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Persuasive Essay Examples

If you are already looking for persuasive essay examples online, you probably have a somewhat vague idea on how to start writing. Good news then! Below, we offer your three persuasive essay examples college students will definitely appreciate, along with the writing tips and explanations.

Persuasive essay example #1: Why Lie

Today, it is quite clear that effective communication is one of the most important and valuable aspects of a social relationship, regardless of whether this relationship is personal, business, or even a medical one. Medicine, in particular, is one of the spheres that “is changing in a way that puts a premium on communication skills” (Back et al. 2009). It is highly important to maintain an honest and open relationship in any social sphere, as honesty is one of the primary methods towards achieving genuinely constructive communication.

The basics of effective communication strategy presuppose facing any problem in a problem-oriented manner instead of a person-oriented one. It is impossible to argue that the majority of lies, especially the so-called ‘white lies’ we come across every day, occur when people are afraid of offending or hurting another person. However, a ‘white lie’ approach can never be regarded as a constructive solution, as in most cases it has but a temporary effect. Therefore, it is crucial to learn to approach any problem with a strong focus on solving it. To do so, it is first of all essential to formulate a problem and try to find effective means of solving it. Medicine, in particular, is a field where patients can be unaware of challenges faced by them, which is why in serious cases it is crucial to be as tactful, yet honest, as possible, bearing in mind that “few things are more corrosive to trust on which good patient-physician relationships depend than dishonesty” (Gunderman 2001)”.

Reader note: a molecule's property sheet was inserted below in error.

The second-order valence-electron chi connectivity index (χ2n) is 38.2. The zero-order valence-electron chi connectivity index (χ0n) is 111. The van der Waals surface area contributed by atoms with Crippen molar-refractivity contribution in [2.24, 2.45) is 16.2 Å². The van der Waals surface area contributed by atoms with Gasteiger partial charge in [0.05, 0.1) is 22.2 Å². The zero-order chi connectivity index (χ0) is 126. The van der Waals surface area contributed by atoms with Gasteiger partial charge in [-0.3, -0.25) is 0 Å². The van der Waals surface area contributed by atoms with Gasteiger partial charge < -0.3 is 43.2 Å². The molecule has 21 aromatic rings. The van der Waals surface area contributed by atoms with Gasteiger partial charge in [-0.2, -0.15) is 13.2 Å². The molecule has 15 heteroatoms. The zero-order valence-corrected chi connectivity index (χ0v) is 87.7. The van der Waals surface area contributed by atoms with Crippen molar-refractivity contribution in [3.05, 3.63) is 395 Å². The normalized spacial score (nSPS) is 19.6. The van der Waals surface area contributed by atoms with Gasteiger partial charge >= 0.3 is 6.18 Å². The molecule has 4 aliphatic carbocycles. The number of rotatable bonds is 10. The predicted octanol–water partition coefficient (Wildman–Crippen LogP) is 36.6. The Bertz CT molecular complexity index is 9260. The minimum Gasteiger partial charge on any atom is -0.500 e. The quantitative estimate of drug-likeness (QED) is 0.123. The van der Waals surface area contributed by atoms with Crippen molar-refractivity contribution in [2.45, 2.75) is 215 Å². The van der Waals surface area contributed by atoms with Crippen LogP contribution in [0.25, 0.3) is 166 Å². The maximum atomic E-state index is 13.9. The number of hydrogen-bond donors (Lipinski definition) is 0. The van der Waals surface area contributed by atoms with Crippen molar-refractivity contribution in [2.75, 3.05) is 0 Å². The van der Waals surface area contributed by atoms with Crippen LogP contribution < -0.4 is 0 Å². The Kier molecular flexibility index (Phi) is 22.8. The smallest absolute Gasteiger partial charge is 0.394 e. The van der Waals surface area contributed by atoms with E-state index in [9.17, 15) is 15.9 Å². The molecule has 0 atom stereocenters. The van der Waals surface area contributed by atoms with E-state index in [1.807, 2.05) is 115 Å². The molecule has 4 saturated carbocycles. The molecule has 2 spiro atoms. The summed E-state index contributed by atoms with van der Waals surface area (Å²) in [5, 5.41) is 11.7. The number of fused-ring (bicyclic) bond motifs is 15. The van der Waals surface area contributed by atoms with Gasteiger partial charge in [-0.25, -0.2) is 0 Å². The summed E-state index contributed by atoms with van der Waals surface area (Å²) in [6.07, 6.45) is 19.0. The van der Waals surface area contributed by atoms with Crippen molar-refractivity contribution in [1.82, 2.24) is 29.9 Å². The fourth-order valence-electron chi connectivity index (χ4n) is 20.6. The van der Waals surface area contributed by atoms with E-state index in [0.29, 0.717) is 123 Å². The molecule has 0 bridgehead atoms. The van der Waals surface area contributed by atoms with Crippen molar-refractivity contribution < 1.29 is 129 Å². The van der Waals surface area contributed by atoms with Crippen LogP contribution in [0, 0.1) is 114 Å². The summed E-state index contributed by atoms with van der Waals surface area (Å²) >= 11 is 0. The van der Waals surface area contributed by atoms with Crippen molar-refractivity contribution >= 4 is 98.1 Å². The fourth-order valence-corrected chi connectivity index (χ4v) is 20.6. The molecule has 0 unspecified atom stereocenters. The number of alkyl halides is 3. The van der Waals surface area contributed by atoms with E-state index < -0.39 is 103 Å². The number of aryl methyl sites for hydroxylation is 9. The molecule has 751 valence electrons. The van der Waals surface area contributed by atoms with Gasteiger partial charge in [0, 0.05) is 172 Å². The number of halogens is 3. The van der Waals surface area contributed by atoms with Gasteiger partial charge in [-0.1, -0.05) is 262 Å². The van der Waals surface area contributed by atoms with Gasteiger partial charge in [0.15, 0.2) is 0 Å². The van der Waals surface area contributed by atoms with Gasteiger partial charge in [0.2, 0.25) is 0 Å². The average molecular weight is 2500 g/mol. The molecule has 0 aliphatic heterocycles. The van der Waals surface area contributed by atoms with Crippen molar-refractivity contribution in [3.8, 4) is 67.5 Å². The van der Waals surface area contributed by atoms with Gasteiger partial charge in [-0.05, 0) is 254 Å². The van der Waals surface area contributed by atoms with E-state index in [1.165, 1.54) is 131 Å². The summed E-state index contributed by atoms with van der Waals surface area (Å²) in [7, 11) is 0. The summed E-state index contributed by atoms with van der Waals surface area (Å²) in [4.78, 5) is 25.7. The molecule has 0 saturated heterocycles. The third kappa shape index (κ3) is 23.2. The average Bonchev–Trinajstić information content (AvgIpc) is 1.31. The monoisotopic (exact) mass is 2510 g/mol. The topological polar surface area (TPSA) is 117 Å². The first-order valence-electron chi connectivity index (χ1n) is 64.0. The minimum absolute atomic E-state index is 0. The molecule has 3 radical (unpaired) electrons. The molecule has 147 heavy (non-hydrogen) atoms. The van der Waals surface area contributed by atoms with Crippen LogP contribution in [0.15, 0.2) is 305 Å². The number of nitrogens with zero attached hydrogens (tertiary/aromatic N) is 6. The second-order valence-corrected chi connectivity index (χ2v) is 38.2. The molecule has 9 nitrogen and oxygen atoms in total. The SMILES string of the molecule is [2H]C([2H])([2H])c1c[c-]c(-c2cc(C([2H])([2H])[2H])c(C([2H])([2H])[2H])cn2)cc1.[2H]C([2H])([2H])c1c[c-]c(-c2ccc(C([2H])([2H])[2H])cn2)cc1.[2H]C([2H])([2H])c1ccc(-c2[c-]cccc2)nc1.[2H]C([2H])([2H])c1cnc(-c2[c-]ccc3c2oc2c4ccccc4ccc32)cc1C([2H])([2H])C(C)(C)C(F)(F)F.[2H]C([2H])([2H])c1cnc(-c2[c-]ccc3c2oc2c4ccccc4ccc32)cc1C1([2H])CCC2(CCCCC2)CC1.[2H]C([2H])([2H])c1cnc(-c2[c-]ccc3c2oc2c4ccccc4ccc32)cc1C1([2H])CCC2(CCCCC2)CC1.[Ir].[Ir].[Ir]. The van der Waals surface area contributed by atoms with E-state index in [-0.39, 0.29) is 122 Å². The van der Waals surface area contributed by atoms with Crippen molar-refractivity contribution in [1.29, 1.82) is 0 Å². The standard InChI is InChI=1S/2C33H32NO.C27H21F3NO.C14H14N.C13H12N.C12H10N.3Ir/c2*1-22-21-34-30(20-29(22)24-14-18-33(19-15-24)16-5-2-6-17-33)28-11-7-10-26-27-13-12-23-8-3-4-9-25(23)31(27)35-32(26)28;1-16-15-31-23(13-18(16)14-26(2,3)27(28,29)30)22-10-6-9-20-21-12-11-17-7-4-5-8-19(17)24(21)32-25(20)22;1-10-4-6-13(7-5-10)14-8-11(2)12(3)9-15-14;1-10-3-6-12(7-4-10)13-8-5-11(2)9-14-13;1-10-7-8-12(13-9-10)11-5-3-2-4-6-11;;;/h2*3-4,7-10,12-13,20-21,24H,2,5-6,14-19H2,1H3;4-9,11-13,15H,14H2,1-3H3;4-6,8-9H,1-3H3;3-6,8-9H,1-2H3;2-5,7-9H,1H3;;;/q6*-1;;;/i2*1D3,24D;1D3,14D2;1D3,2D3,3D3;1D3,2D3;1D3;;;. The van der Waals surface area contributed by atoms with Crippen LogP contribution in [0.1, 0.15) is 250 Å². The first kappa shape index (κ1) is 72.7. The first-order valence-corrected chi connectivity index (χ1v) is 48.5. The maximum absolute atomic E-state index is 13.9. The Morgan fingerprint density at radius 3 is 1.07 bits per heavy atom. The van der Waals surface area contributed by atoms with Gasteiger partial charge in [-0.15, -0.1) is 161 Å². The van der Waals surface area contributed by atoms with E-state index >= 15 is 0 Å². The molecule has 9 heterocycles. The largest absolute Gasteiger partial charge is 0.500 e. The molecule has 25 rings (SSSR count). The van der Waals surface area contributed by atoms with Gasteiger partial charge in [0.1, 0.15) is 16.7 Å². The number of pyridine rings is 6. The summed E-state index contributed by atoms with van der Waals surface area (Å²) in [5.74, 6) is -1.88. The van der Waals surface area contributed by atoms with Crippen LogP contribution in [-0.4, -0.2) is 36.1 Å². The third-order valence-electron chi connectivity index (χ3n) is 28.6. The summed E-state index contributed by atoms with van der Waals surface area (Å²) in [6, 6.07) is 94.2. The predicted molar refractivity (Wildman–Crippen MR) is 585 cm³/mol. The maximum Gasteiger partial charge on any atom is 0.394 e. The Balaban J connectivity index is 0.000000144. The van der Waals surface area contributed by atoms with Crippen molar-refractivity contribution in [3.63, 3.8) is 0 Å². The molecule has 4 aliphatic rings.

The need to be honest, even if a doctor knows the news he is about to deliver might have a devastating effect on a patient, leads us to another aspect of effective communication strategy, which is congruence. Congruency in effective communication presupposes that both people are equally involved in communication, and both are sympathetic to a problem they are willing to solve.  Adhering to this simple rule will not only make honesty and openness possible, it will as well establish a strong bond between a doctor and a patient, which in its turn, will lead to “greater patient satisfaction” (Dacre et al. 2004) and make a “significant difference to patient health outcomes” (Dacre et al. 2004).

Thus, with a proper approach and some basic knowledge of effective communication principles, it is possible to escape awkward situations and maintain an honest relationship in any social sphere.  

Quick analysis